Evolution and butterflies: a question

Kenelm Philip fnkwp at aurora.alaska.edu
Fri May 16 02:17:48 EDT 1997

	George Reiswig asked about the evolution of complete metamorphosis
in butterflies.

	According to all the evolutionary trees I have seen, Lepidoptera
split off from Trichoptera. In other words, leps as such did not have to
evolve complete metamorphosis--they already had it. Complete metamorphosis
arose about 300 million years ago in the line that produced Lepidoptera,
Diptera, Hymenoptera, Coleoptera, and others.

	There are fossil butterflies--but all are clearly assignable to
modern families.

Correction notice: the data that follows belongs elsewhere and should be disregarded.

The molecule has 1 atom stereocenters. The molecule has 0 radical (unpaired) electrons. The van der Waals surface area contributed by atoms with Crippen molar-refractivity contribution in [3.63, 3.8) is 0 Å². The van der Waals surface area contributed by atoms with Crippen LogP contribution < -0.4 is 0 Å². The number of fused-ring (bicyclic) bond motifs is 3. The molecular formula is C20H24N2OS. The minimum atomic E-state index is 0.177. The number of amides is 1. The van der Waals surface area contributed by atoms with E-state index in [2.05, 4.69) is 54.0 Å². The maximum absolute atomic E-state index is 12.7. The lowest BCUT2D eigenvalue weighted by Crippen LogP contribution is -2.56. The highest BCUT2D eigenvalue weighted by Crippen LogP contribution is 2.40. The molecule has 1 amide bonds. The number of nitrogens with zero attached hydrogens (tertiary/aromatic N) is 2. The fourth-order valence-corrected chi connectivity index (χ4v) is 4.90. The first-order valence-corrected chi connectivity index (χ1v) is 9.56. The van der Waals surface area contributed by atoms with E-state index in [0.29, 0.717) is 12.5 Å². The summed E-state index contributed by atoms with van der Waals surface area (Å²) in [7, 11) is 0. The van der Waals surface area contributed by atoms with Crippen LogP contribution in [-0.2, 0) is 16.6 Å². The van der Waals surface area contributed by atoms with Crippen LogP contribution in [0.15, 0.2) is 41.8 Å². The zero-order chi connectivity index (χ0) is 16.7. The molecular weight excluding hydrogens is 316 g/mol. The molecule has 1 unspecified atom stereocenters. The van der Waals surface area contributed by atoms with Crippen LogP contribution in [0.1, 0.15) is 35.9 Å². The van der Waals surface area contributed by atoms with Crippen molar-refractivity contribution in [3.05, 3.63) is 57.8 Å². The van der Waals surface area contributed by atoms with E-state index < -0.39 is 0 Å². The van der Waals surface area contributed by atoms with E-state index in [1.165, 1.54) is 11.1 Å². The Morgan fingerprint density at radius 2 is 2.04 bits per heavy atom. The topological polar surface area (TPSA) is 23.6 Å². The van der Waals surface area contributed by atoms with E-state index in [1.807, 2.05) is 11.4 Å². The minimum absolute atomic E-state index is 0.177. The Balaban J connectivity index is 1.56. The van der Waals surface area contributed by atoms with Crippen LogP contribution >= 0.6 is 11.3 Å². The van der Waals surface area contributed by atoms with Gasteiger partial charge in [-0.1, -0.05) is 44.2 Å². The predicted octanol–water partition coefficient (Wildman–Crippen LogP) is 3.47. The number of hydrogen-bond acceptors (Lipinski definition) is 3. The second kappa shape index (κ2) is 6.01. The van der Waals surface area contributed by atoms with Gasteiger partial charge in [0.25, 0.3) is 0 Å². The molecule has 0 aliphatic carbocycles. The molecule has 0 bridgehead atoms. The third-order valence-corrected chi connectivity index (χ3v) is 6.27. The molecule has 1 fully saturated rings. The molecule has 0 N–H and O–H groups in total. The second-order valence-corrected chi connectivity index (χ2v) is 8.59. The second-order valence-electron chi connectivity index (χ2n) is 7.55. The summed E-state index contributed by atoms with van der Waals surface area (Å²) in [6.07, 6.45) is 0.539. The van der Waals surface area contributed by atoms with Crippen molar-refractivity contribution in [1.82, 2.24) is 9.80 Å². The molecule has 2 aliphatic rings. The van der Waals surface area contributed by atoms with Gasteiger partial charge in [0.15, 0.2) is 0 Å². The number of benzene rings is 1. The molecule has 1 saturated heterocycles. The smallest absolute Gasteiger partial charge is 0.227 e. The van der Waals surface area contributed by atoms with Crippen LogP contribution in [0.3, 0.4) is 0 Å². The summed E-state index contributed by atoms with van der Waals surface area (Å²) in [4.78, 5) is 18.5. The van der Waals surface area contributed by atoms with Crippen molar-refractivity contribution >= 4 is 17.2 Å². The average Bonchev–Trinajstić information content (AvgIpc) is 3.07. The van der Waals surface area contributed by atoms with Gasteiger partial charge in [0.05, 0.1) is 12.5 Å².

Reiswig also asked "Why the species clung so tenaciously to being
a winged adult is a little tough to explain." The best answer to that is
the delightful quote by C. M. Williams: "The earth-bound early stages built
enormous digestive tracts and hauled them around on caterpillar treads.
Later in the life-history these assets could be liquidated and reinvested
in the construction of an essentially new organism--a flying machine
devoted to sex."

							Ken Philip
fnkwp at aurora.alaska.edu

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